For complex internal reasons, GM research turned away from cellulose and towards fuel additives that might have more immediate profit potential.   By 1921 they hit on leaded gasoline. Although it was extremely toxic in the lab, in production, in service stations and on the streets, Kettering justified the continued sale of leaded gasoline to fellow scientists as only a temporary bridged to the fuel of the future, which was, “unquestionably,” ethanol.   The fact that the leaded gasoline marketing company created as a joint venture between GM, Standard Oil and DuPont was called “Ethyl” might well have been Kettering’s inside joke about the overall direction he thought the industry would take. Publicly, Kettering and associates insisted that there were no alternatives, but even a glance at the public record of patents taken out by GM or articles by GM staff would have shown this to be untrue.

As it turned out, leaded gasoline was profitable enough to take over the market, and the oil industry was powerful enough to scare away most of the competition. There were several notable exceptions, including the US farm ethanol and Henry Ford’s “chemurgy” movement of the 1930s that culminated with the “Agrol” ethanol fuel plant that ran from 1936 to 1939 at Atchison, Kansas. The plant went bankrupt, but the experience had a significant impact on ethanol plant engineering designs and systems engineering at the opening of World War II, when ethanol was desperately needed as a feedstock for synthetic rubber. While most of the investments were placed in petroleum-based systems, the agriculturally based systems proved easier to scale up and expand. By 1944, three-quarters of the tires and other rubber products were coming from ethanol.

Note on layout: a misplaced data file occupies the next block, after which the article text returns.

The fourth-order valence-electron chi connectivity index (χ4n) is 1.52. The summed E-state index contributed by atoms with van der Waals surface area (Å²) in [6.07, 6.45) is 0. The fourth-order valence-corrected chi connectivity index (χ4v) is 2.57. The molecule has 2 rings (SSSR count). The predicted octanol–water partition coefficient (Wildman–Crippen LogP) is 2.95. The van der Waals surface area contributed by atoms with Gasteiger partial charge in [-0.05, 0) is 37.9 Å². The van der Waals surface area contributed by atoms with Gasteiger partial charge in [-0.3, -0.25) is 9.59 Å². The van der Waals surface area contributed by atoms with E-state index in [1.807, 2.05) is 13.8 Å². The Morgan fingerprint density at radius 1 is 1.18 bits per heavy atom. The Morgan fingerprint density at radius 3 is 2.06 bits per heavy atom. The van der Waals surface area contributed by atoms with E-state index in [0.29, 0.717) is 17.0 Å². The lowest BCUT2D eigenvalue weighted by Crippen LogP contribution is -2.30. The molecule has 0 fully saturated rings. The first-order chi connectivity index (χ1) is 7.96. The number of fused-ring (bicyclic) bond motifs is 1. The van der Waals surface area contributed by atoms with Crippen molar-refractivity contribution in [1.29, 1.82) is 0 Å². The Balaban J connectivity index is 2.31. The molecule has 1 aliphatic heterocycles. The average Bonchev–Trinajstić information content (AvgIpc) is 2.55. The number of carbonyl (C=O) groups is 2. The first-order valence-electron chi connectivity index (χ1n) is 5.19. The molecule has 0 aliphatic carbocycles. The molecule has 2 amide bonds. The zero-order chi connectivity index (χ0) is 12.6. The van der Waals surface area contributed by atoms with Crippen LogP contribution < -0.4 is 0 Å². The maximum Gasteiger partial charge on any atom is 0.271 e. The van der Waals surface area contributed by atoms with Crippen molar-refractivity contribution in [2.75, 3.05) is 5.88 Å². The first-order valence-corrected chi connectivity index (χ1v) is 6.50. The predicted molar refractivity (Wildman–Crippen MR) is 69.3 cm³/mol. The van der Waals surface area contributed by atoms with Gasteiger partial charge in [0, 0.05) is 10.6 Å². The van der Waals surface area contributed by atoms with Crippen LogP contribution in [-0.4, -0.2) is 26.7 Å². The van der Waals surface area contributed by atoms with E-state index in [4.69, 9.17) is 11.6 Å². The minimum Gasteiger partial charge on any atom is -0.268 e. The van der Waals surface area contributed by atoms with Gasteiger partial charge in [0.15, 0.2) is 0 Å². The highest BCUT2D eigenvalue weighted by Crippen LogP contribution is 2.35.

Motivations for biofuels programs in the 1930s

It is interesting that most of the support for farm ethanol came from grain-state Republicans and not liberals; the conservatives tended to prefer the idea of finding new markets for surplus crops to the liberal approach involving farm set-asides and crop reduction programs. The new markets idea had an appeal to the optimistic Midwestern mind-set, which was well expressed by Ford in a1925 interview with the New York Times: